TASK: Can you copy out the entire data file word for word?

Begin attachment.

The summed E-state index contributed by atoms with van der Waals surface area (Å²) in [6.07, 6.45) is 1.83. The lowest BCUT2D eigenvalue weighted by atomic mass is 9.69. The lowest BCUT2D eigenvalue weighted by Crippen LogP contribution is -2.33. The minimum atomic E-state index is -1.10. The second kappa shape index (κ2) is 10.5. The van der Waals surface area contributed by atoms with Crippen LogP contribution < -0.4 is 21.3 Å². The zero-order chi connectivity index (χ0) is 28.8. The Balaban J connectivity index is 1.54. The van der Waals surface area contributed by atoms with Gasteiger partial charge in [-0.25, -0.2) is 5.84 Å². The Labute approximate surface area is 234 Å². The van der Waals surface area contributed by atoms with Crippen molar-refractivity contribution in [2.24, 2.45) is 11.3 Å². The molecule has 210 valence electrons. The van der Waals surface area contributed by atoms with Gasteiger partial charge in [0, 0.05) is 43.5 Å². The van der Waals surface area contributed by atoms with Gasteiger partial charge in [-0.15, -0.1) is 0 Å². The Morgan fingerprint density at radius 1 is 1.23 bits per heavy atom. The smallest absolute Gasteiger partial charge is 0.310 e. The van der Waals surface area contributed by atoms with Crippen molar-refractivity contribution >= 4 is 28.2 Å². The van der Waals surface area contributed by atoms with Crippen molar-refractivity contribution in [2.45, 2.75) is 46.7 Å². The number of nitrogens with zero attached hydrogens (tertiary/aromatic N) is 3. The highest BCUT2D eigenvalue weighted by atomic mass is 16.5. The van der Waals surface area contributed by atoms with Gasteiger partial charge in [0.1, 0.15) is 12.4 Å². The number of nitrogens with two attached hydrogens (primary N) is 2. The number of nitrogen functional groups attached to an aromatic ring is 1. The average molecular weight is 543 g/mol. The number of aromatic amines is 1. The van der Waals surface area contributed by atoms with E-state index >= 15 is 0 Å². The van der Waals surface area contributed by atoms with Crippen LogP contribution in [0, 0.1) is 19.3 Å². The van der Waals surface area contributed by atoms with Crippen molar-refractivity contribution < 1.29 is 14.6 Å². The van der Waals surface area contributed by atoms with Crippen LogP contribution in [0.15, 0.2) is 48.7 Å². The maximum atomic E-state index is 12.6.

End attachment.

The summed E-state index contributed by atoms with van der Waals surface area (Å²) in [6.07, 6.45) is 1.83. The lowest BCUT2D eigenvalue weighted by atomic mass is 9.69. The lowest BCUT2D eigenvalue weighted by Crippen LogP contribution is -2.33. The minimum atomic E-state index is -1.10. The second kappa shape index (κ2) is 10.5. The van der Waals surface area contributed by atoms with Crippen LogP contribution < -0.4 is 21.3 Å². The zero-order chi connectivity index (χ0) is 28.8. The Balaban J connectivity index is 1.54. The van der Waals surface area contributed by atoms with Gasteiger partial charge in [-0.25, -0.2) is 5.84 Å². The Labute approximate surface area is 234 Å². The van der Waals surface area contributed by atoms with Crippen molar-refractivity contribution in [2.24, 2.45) is 11.3 Å². The molecule has 210 valence electrons. The van der Waals surface area contributed by atoms with Gasteiger partial charge in [0, 0.05) is 43.5 Å². The van der Waals surface area contributed by atoms with Gasteiger partial charge in [-0.15, -0.1) is 0 Å². The Morgan fingerprint density at radius 1 is 1.23 bits per heavy atom. The smallest absolute Gasteiger partial charge is 0.310 e. The van der Waals surface area contributed by atoms with Crippen molar-refractivity contribution >= 4 is 28.2 Å². The van der Waals surface area contributed by atoms with Crippen molar-refractivity contribution in [2.45, 2.75) is 46.7 Å². The number of nitrogens with zero attached hydrogens (tertiary/aromatic N) is 3. The highest BCUT2D eigenvalue weighted by atomic mass is 16.5. The van der Waals surface area contributed by atoms with Gasteiger partial charge in [0.1, 0.15) is 12.4 Å². The number of nitrogens with two attached hydrogens (primary N) is 2. The number of nitrogen functional groups attached to an aromatic ring is 1. The average molecular weight is 543 g/mol. The number of aromatic amines is 1. The van der Waals surface area contributed by atoms with E-state index >= 15 is 0 Å². The van der Waals surface area contributed by atoms with Crippen LogP contribution in [0, 0.1) is 19.3 Å². The van der Waals surface area contributed by atoms with Crippen molar-refractivity contribution < 1.29 is 14.6 Å². The van der Waals surface area contributed by atoms with Crippen LogP contribution in [0.15, 0.2) is 48.7 Å². The maximum atomic E-state index is 12.6.